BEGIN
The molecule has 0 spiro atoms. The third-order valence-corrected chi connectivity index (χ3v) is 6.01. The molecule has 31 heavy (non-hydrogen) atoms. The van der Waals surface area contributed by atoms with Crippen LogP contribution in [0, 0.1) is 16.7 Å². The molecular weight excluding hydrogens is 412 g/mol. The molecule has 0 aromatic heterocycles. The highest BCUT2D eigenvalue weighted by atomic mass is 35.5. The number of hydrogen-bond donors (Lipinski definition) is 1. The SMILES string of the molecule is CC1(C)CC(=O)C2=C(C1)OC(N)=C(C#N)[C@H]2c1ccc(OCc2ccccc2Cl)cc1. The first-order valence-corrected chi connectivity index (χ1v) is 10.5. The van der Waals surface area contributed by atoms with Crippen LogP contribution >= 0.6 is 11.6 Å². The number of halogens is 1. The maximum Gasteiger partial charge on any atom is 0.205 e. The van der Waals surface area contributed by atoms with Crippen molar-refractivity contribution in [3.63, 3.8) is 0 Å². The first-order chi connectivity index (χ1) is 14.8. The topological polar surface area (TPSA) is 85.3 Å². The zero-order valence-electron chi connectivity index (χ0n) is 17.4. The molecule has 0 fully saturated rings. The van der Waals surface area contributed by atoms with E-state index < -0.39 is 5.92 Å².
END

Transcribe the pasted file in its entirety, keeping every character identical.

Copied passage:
The molecule has 0 spiro atoms. The third-order valence-corrected chi connectivity index (χ3v) is 6.01. The molecule has 31 heavy (non-hydrogen) atoms. The van der Waals surface area contributed by atoms with Crippen LogP contribution in [0, 0.1) is 16.7 Å². The molecular weight excluding hydrogens is 412 g/mol. The molecule has 0 aromatic heterocycles. The highest BCUT2D eigenvalue weighted by atomic mass is 35.5. The number of hydrogen-bond donors (Lipinski definition) is 1. The SMILES string of the molecule is CC1(C)CC(=O)C2=C(C1)OC(N)=C(C#N)[C@H]2c1ccc(OCc2ccccc2Cl)cc1. The first-order valence-corrected chi connectivity index (χ1v) is 10.5. The van der Waals surface area contributed by atoms with Crippen LogP contribution >= 0.6 is 11.6 Å². The number of halogens is 1. The maximum Gasteiger partial charge on any atom is 0.205 e. The van der Waals surface area contributed by atoms with Crippen molar-refractivity contribution in [3.63, 3.8) is 0 Å². The first-order chi connectivity index (χ1) is 14.8. The topological polar surface area (TPSA) is 85.3 Å². The zero-order valence-electron chi connectivity index (χ0n) is 17.4. The molecule has 0 fully saturated rings. The van der Waals surface area contributed by atoms with E-state index < -0.39 is 5.92 Å².